Goliath and the Vampires is an inventive mash-up of Peplum and horror elements that sets its stall out during its dramatic opening moments wherein Goliath is required to dive into the sea and rescue Giro from a strange aquatic monster. The film's horror quotient continues when it is revealed that some of the kidnapped women folk are to be bled and their blood given to Kobrak, who is initially represented by a horribly gnarled hand that emerges from behind a swathe of red curtains in order to grab a goblet full of fresh blood. When Kobrak is finally seen in full, he's as monstrous as his hand first suggested. Kobrak's ability to employ a form of astral projection that allows his dangerous spirit to materialize anywhere he wishes makes him a particularly formidable enemy and his army of featureless zombie soldiers are just as intimidating: in a couple of scenes that play like they could have influenced the staging of the original Space Invaders arcade game, tightly packed ranks of zombie troops slowly but relentlessly shuffle towards Goliath, seemingly moving in unison to the soundtrack score's menacingly metronomic throb.

Elsewhere Kurtik unleashes a creatively constructed and animated mini-monster creature, which looks like something that might have escaped from Jim Henson's workshop one dark night, in his attempts to scare information out of Astra. A similar looking creature is encountered in the spooky petrified forest that Goliath must negotiate during his search for Kobrak's lair. It seems to be commonly accepted that one of the show's writers, Sergio Corbucci (Django, The Great Silence, Companeros), had a hand in directing some portions of the film and it has to be said that, considering its age, the film is extraordinarily violent and features a number of particularly unsettling and upsetting scenarios. As such, the film's diegetic world is a nihilistic and mean-spirited place that brings to mind the kind of settings found in Corbucci's Spaghetti Westerns.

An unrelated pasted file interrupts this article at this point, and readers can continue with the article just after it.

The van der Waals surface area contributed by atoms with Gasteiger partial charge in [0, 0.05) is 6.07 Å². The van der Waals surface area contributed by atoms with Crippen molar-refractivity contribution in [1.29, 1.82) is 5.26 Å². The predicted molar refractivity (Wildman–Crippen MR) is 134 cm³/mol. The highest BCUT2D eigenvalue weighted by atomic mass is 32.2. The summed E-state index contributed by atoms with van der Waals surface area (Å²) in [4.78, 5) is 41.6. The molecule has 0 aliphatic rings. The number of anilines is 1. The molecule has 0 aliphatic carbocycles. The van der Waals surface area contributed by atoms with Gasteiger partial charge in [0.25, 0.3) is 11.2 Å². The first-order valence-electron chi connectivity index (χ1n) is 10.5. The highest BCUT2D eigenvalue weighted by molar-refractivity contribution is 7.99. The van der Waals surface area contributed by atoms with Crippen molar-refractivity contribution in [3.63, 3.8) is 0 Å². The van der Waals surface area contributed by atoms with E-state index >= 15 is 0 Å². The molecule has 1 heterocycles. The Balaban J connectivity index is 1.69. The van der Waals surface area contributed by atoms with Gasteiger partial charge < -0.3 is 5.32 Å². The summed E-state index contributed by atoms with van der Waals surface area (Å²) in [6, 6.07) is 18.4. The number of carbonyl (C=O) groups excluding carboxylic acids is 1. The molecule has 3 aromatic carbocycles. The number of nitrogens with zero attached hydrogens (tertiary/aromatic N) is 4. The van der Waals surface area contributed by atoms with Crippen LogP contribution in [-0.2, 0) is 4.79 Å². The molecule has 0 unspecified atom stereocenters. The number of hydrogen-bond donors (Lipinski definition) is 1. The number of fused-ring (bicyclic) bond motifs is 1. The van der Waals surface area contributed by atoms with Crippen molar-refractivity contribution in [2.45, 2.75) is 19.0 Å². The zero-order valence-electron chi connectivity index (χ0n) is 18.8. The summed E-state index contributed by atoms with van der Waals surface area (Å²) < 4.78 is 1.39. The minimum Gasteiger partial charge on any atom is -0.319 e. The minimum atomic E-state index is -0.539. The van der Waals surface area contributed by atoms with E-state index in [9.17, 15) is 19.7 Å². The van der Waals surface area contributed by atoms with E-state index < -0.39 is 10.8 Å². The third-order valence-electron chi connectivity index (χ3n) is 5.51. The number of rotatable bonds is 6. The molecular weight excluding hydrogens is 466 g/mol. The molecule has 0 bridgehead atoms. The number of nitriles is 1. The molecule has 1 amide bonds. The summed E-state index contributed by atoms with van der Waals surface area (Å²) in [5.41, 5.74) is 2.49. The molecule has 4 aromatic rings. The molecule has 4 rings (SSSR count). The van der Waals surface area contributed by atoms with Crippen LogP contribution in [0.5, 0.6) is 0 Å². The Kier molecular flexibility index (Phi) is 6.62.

Perhaps in an attempt to ease the anxieties of younger viewers, who might well have been disturbed by the levels of horror and violence on display here, every effort is made to play up Goliath's fantastic strength. In one well-executed sequence, Goliath backhands one of the Sultan's guards and convincingly propels the hapless fellow several feet into the air. And Goliath's escape from the Sultan's prison, which involves him tearing down a marble pillar and using it as a battering ram, is particularly exciting and impressive. (Spoiler begins ...) However, any comfort found in the assumption that Goliath's superior strength will guarantee a happy ending is cruelly torn away when Kobrak takes on Goliath's form and Goliath has to effectively do battle with his own evil doppelganger (... spoiler ends).